If you’re on the west coast, more so in California, then you might have grown up in a home that got India Currents in the mail, a monthly magazine with an Indian-American point of view. Or maybe you’ve picked up a free copy at a desi grocery store or restaurants. And of course today its award-winning content is published online too. This month IC celebrates a quarter-century of continuous publication.
Mercury News profiled the publisher and co-founder of the magazine, Vandana Kumar.
Vandana Kumar was an arranged-marriage bride, lost her husband to cancer, has a gay cousin, knows techies who came to Silicon Valley on H-1B visas, is friends with Chinese “tiger moms,” and struggled through the college application process for her twin sons.
Since 1987, she and a team of writers have delved into all of those stories — and more — in the pages of India Currents, the oldest and largest Indian-American magazine on the West Coast, which is celebrating its 25th year of publication this month. (Mercury News)
The article mentions that IC’s mission of providing information about cultural events was “inspired by Kumar’s brother-in-law, Arvind Kumar.” I didn’t realize he was a co-founder too until I read another article in IC itself, Sandip Roy-Chowdhury’s piece about the magazine’s origins. Roy-Chowdhury shares the story of IC’s founding by Vandana Kumar, Arvind Kumar and Ashok Jethanandani, a story that seems to start with Trikone, a publication for LGBT South Asians. Continue reading →
In Mr. & Mr. Iyer, based on a story by Lavanya Mohan, a son tells his orthodox Tamil family that he’s going to get married, and they go through four phases of processing the news. That’s about two minutes per phase given that Charukesh Sekar’s short film in English and Tamil is about eight minutes long. (I don’t know Tamil but felt like I could follow along for the most part with the English and with help from the blog post linked above.) Naturally, his family is excited about his decision.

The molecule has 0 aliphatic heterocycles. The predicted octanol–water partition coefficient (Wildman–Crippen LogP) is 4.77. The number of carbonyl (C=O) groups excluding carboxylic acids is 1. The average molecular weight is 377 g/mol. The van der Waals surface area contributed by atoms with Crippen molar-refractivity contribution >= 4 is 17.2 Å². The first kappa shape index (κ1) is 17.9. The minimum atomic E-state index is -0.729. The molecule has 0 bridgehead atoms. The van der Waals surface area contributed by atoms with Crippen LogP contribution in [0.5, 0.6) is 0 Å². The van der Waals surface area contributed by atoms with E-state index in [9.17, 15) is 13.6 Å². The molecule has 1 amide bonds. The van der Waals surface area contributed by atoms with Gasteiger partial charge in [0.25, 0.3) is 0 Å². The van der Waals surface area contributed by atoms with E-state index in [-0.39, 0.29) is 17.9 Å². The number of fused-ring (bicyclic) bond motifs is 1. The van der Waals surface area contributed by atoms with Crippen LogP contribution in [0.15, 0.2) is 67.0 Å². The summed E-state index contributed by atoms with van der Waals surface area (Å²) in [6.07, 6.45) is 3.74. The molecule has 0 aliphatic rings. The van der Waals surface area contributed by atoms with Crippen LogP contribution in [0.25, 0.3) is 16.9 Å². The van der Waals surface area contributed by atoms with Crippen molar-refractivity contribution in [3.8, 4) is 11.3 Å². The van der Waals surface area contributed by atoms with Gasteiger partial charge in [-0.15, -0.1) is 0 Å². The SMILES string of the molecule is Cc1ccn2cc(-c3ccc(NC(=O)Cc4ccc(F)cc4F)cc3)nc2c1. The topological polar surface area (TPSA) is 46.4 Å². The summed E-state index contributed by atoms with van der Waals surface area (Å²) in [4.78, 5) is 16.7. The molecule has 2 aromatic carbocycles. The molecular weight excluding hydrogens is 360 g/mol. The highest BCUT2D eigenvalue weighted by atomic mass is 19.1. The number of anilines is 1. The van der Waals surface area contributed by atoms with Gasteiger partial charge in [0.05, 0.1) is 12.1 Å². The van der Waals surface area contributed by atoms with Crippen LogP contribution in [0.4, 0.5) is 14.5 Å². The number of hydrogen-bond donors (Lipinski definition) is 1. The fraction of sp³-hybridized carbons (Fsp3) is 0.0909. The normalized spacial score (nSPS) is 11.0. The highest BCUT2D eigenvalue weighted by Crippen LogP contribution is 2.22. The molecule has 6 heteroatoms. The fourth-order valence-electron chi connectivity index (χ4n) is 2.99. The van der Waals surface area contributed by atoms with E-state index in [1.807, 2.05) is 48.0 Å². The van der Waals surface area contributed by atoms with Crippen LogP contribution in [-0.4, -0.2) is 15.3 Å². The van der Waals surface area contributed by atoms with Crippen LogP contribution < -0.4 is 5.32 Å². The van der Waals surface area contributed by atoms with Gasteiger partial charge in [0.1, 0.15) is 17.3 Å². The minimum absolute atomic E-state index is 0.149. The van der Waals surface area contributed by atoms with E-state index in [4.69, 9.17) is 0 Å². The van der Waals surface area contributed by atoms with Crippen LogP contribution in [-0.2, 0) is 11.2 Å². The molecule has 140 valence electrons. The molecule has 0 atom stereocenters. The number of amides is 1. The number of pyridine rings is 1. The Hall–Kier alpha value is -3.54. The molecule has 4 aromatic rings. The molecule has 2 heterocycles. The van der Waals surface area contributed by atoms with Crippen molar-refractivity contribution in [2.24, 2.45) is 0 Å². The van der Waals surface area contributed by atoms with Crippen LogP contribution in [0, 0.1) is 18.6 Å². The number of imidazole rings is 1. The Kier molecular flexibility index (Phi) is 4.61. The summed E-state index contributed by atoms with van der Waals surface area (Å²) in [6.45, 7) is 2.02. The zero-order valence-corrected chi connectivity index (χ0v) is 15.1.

But, there comes the trouble. He has a surprise in store for them. What is the surprise? Will the family accept it? Will they break rules to make their son happy? Will conventional practices and beliefs allow him to get married to another man? Man? (Thamarai)
Via Uncubed. Fans of Goodness Gracious Me may remember a clip from that show that ends on a similar note, with parents seemingly most concerned about a gay child finding a partner of the same background.
But is it really true? Are there really more than a billion people going to bed hungry each night? Our research on this question has taken us to rural villages and teeming urban slums around the world, collecting data and speaking with poor people about what they eat and what else they buy, from Morocco to Kenya, Indonesia to India.
Despite rising incomes & cheaper than ever food, for some reason, too many poor folk are simply choosing NOT to expend their $$ on nutrition –
Despite the country’s rapid economic growth, per capita calorie consumption in India has declined; moreover, the consumption of all other nutrients except fat also appears to have gone down among all groups, even the poorest. …at all levels of income, the share of the budget devoted to food has declined and people consume fewer calories.
[Indians] and their children are certainly not well nourished by any objective standard. Anemia is rampant; body-mass indices are some of the lowest in the world; almost half of children under 5 are much too short for their age, and one-fifth are so skinny that they are considered to be “wasted.”
So what’s going on? And what should “we” do about it?